Neill recently spent a week pouring out his passion and commitment to children’s comics on his blog. I thought it made remarkable reading. It is indexed on a side panel, or you can get the series from Readlists (a site I didn’t know about) or as an ePublication from Amazon.
In short, his argument is that a serious decline in children’s literacy has coincided with a catastrophic decline in the availablity of cheap children’s comics; everyone says we should do something about literacy, and comics have a big part to play in any such campaign. But rather than just bewailing the fact that publishers no longer produce, and corner stores and newsagents no longer stock, comics for kids, there is something else we can do: encourage children to produce their own comics, and help them with alternative distribution channels, which might be on the Internet, or comics clubs in schools or local libraries, or whatever.
His own observations of doing workshops for children (and living with one) make it clear that children love reading comics, even (or especially) comics by other children, and with a bit of encouragement they can become engaged in both the creative and the entrepreneurial side of producing them. Moreover, there are books about how to do it that can be put into their hands, and talented people around who run workshops.
Why am I mentioning this here? I think there are some surprising similarities, as well as some differences, with mathematical publishing. If you look at what I wrote, and substitute “mathematicians” and “theorems” for “children” and “comics”, a lot of it makes sense. We love reading theorems, especially if the presentation as well as the content are creatively done; our job is proving new theorems and crafting presentations of them; and some mathematicians at least can become engaged in the distribution side. In particular, I’d like to pay tribute to Herb Wilf and Neil Calkin, who founded the Electronic Journal of Combinatorics.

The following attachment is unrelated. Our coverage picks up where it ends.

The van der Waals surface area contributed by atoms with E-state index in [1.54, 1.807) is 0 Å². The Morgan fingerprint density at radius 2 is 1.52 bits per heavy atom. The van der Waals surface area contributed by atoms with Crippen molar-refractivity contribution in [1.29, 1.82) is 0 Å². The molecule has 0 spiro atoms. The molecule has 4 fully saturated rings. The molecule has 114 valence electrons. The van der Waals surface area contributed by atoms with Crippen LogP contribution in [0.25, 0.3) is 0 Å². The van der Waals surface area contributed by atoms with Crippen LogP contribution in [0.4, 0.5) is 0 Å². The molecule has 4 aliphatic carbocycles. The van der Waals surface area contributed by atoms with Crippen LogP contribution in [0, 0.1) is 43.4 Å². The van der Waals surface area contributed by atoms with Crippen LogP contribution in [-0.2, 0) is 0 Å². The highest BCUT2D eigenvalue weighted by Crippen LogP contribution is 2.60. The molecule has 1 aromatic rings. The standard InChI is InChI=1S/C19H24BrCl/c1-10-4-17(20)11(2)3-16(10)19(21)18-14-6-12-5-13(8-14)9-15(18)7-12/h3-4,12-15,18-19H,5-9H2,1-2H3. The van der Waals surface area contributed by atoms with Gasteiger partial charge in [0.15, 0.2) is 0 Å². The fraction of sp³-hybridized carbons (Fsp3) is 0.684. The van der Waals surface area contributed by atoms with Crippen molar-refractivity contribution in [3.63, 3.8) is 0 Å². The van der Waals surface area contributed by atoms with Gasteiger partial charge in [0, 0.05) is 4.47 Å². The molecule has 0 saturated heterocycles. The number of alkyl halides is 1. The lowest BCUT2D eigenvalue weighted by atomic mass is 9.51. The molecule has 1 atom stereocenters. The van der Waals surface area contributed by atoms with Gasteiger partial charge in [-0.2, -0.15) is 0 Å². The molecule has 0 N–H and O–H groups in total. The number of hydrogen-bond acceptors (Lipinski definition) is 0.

What are the differences? With us it is not that publishers will not produce the stuff and put it into our hands; but what they ask (for subscription or page charges) is rather higher than “prices realistically within the realm of pocket money while still maybe even leaving enough change for a bag of Skips”, as Neill puts it. So we can’t get them ourselves, and depend on our employers to buy them for us, or to pay the steep entry fee for us to publish in them (which means putting power over what we read and where we publish into the hands of the bureaucrats).
Of course, what keeps us locked in is the insistence of bureaucrats that we publish only in “approved” journals (approved by whom? by them, of course, not by us) or our publication won’t count in evaluations of our research (evaluations by whom?).
Here I would echo Neill and say, we can wring our hands and bewail the situation, or take what steps we can to remedy it. Expertise in running freely available journals is available; we should use it. If those of us who are no longer subject to these stupid bureaucratic rules support this enterprise, eventually “they” will not be able to ignore these outlets.
So I wish the comics creators every success, and at the same time I wish every success to the committed and creative people who are trying to provide us with outlets for our best work. Support them! Help them if you can, and send them good papers.
As a final note, I am delighted when Neill’s world and mine link up in this way.